Do you think that Microsoft backs up your data in Microsoft / Office 365? Do you think that “because it’s in the cloud”, you don’t need to worry about backup?

If so, you’re not alone, many IT Pros have the same idea. Turns out that’s not true, and this article will cover what Microsoft is responsible for and what you’re responsible for so that you can make informed decisions about Office 365 backup for your business.

The Threats

There are many threats to Office 365 to consider (whether there’s a pandemic on or not) for example authentication issues. There have been several high-profile outages where Azure Active Directory (AAD), the directory behind Office 365, has had problems logging people in. In these situations, it doesn’t help that Exchange and SharePoint online are actually available – your users can’t login to them. Another type of incident is where Multi Factor Authentication (MFA) is unavailable, ironically the strongest security recommendation from Microsoft for protecting user identity, and if you’ve enforced MFA for all your users (and administrators) and it’s not working – again no one can login. There have also been outages due to expired certificates, network name resolution (DNS) issues and of course you may also have situation where your internet connection / ISP has failed and is preventing users from accessing Office 365.

Office 365 Service Health

It’s important that you do a Business Impact Analysis (BIA) for your particular situation – if Office 365 is unavailable, can our business continue to operate? For how long, using what mitigations? Sit down with the business and work out Recovery Point Objectives (RPO), Recovery Time Objectives (RTO) and do a Threat and Risk analysis for the business. RPO establishes how much data loss is acceptable for different applications and services, for example, if the answer for Office 365 is eight hours, you’ll need to back up your data more frequently than that. RTO establishes how long it should take to restore service after an outage.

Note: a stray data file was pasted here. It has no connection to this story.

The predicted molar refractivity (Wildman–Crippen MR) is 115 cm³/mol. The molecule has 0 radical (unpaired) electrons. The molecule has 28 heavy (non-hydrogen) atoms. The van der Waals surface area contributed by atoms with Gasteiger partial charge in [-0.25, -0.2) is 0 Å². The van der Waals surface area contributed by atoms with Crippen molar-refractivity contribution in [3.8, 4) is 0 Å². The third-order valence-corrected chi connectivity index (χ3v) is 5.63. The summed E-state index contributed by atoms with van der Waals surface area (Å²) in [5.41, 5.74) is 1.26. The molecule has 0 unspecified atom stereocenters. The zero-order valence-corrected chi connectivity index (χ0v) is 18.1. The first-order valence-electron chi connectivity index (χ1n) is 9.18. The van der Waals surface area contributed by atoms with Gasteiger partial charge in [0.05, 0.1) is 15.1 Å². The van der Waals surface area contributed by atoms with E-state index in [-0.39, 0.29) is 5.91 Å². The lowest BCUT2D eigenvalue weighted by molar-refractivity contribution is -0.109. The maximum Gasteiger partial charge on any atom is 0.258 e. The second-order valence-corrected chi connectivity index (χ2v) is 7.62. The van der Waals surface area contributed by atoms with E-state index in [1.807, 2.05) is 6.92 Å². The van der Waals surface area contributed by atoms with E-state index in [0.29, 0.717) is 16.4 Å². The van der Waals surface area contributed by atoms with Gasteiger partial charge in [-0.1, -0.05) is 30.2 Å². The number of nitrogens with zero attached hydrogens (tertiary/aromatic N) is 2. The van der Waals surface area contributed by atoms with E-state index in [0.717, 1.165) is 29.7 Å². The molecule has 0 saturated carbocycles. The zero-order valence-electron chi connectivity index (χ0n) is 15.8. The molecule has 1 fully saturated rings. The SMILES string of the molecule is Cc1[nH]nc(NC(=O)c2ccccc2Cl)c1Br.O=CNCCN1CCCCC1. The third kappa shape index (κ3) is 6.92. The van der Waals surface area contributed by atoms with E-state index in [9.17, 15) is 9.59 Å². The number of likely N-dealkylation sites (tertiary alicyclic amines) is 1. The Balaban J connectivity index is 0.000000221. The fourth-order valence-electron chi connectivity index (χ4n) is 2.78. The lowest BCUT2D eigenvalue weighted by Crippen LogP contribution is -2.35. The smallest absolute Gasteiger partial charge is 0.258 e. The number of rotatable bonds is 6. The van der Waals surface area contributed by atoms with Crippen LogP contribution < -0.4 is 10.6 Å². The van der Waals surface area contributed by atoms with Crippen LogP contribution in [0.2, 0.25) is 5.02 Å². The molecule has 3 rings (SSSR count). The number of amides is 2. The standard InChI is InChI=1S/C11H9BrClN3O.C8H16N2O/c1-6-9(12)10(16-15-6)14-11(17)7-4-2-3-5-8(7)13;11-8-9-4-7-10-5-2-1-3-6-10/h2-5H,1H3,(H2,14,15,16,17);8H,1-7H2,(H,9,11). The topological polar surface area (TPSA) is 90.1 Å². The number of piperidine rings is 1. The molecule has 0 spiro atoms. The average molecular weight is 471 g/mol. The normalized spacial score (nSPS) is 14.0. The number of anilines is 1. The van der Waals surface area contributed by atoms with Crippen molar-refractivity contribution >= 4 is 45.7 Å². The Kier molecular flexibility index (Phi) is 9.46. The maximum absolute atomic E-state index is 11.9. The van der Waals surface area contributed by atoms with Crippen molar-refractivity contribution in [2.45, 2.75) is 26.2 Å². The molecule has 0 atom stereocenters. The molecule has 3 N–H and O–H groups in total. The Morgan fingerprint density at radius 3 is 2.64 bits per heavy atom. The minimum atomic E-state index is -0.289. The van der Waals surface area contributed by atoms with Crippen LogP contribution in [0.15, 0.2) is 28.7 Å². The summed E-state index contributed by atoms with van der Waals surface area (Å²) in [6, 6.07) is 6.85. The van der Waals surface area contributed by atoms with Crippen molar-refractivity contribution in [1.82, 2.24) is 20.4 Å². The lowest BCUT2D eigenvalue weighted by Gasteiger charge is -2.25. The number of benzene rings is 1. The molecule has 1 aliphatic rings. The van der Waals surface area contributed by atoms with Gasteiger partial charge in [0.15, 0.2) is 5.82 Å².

What Microsoft does do

For your Exchange Online mailboxes and public folders Microsoft keeps four copies of this data, on four different servers, in at least two separate datacenters (in some countries four datacenters). One of these copies is lagged – deliberately kept seven days behind the other three copies so that corruption in the database can be recovered from. This is called Native data protection and is also available in Exchange Server on premises through a technology called Database Availability Groups (DAG).

SharePoint and OneDrive for Business similarly have several copies of your data spread across multiple datacenters. Microsoft Teams stores its files in SharePoint and conversations are stored in Exchange Online, thus providing the same data protection as those services.

Furthermore, if a user deletes an email (or other Outlook item), it’s put in the Deleted Items folder, if that’s emptied or the user shift deletes the item (bypassing the Deleted Items folder), it’s put in a hidden Recoverable items folder for 14 days by default (administrators can increase this time up to 30 days). Users can recover items using the Recover Deleted Items feature in Outlook as long as the time hasn’t expired. Even if a user purges the items our of the Recoverable items folder (called a hard delete), an administrator can recover the items, as long as the deleted items period hasn’t expired.

In SharePoint Online items are stored in the Recycle Bin for up to 93 days where users can recover them themselves. If they are purged from the Recycle Bin, an administrator can recover them, provided the 93 days aren’t up.

SharePoint Recycle Bin